I've felt myself gradually coming to this place but have always been too scared to truly and honestly admit how I felt about my faith. Scared of what people will think of me, scared of how it might hurt people that are close to me. And scared of what God will do to me if I start to question too deeply. But, here are the conclusions I've come to. I want those close to me to love and know the real me, not a facade version of me who touts certain beliefs and ways of thinking in order to protect others. And a God who would punish me for asking questions is no god in whom to believe (capitalization intended).

So here I am. I'm realizing that my faith will never be real until I entertain these deep questions that are nagging at my soul. I would rather have a genuine faith than a faith without a true foundation, even if it is not the "right" one. That's a risk I'm willing to take. I'm no longer scared to embark on this journey and I am inviting you, my audience, whether you remain a few of my friends or grow to a wider spectrum, to embark upon this journey with me. I don't know where this is going to take me, but I'm going to write about it in a brutally honest way, even when I risk looking like a jackass, because maybe that's my way of having the smallest impact on a few people around me and thereby make something of a mark in this life.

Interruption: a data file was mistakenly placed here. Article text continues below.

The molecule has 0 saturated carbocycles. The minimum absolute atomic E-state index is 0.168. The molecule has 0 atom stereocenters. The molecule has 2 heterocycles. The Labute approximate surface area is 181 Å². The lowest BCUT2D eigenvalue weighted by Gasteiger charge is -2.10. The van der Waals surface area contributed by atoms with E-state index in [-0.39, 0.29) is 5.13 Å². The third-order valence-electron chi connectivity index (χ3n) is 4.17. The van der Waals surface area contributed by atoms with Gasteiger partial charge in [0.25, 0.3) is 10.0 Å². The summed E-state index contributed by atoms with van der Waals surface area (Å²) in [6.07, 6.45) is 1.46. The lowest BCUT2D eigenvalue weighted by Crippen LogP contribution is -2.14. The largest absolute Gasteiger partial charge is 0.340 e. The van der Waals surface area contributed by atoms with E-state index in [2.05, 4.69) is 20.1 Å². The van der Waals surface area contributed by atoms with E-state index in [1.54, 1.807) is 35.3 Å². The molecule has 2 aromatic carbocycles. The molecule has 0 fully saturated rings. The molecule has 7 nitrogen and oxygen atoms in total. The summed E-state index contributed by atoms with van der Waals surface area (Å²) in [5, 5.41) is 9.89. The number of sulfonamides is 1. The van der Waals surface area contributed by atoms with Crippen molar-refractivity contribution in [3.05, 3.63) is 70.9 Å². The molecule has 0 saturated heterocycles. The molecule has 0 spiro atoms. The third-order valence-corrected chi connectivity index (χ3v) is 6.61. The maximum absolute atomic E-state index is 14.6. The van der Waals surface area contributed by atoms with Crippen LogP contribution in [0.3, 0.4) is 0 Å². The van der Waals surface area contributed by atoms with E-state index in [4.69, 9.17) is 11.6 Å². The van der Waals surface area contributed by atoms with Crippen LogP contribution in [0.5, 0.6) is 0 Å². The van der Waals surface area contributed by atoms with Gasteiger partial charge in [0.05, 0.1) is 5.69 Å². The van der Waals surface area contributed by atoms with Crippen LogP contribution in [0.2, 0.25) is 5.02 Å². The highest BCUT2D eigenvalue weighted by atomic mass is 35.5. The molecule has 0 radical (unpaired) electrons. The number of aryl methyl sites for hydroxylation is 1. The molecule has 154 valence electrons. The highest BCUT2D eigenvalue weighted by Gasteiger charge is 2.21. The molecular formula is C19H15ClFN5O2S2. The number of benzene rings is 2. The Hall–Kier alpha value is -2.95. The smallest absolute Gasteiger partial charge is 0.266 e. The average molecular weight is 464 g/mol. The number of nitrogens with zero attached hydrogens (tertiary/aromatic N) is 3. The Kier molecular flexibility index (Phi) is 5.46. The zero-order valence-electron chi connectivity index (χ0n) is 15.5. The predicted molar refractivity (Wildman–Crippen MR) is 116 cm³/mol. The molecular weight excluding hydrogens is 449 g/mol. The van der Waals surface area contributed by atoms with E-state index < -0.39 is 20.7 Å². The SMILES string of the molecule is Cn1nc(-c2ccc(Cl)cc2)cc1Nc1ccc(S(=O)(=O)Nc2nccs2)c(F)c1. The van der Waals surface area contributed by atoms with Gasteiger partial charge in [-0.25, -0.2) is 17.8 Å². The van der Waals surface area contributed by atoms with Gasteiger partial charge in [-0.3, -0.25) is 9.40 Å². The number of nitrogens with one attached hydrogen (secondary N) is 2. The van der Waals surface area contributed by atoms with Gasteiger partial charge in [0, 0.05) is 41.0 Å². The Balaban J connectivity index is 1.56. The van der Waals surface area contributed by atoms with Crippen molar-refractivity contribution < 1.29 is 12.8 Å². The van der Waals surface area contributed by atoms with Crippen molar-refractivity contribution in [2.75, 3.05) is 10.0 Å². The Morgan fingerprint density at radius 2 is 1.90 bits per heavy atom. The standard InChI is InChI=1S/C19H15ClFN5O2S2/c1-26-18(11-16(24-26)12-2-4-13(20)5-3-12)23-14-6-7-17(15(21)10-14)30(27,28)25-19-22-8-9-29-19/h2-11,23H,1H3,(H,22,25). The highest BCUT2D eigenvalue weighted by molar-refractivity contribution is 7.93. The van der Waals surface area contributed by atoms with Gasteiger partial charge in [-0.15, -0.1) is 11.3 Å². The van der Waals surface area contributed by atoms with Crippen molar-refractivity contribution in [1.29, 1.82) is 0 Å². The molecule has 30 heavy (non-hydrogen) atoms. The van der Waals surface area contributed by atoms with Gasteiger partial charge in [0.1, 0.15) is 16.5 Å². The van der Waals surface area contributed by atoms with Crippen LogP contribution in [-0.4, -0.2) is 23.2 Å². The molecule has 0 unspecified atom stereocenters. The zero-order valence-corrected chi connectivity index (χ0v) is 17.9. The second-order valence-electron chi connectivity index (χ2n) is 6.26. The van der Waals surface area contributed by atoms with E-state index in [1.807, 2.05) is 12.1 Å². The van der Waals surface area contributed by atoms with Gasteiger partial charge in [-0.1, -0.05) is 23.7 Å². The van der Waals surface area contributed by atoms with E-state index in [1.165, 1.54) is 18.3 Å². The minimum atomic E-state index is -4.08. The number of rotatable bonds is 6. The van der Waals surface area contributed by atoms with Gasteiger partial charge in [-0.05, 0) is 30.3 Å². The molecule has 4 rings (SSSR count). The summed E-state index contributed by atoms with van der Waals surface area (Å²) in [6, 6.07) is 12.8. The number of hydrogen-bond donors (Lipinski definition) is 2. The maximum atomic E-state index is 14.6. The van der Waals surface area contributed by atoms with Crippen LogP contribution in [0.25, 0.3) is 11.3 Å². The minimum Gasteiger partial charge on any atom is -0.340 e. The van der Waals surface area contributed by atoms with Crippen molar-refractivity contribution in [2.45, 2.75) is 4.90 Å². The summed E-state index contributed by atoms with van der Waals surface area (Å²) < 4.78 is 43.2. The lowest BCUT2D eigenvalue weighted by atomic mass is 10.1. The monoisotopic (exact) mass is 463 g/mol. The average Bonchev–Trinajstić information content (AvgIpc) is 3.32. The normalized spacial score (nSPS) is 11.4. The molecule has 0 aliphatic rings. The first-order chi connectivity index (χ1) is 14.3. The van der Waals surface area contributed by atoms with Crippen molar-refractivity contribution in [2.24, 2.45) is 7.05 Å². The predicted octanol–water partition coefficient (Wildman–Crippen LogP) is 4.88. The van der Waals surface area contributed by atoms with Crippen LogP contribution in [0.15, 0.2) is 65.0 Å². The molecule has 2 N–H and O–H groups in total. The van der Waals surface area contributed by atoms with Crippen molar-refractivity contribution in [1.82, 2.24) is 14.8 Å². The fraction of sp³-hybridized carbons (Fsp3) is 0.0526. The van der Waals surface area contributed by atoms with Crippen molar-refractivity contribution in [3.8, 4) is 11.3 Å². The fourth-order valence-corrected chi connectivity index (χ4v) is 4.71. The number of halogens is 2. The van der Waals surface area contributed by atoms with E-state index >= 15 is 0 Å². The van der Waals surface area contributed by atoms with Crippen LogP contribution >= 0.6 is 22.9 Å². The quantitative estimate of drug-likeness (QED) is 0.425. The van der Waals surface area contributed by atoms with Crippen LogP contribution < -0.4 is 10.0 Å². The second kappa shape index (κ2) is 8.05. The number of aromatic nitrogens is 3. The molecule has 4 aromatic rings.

I never really understood what Jesus meant when he said that he would destroy the temple and raise it again in three days, and I don't think his disciples ever really did either. I wonder if he meant that he was destroying the world's current and cultural understanding of God, as represented by the religion for which the temple existed. Perhaps he was attempting to proclaim a new age of understanding that we never really fully got. And maybe the transition into the new age is not instantaneous, his death and resurrection simply began the process and we are slowly starting to get what he meant, thousands of years later. Maybe, just maybe, to truly participate in the death and resurrection means to allow our old belief systems to die in order to be rebuilt according to a new understanding.

I want my house to be build on a truly solid rock foundation of understanding, not on a million particles of information that have been taught to me but from which I could never develop a proper foundation. My house on the sand will not weather this current storm.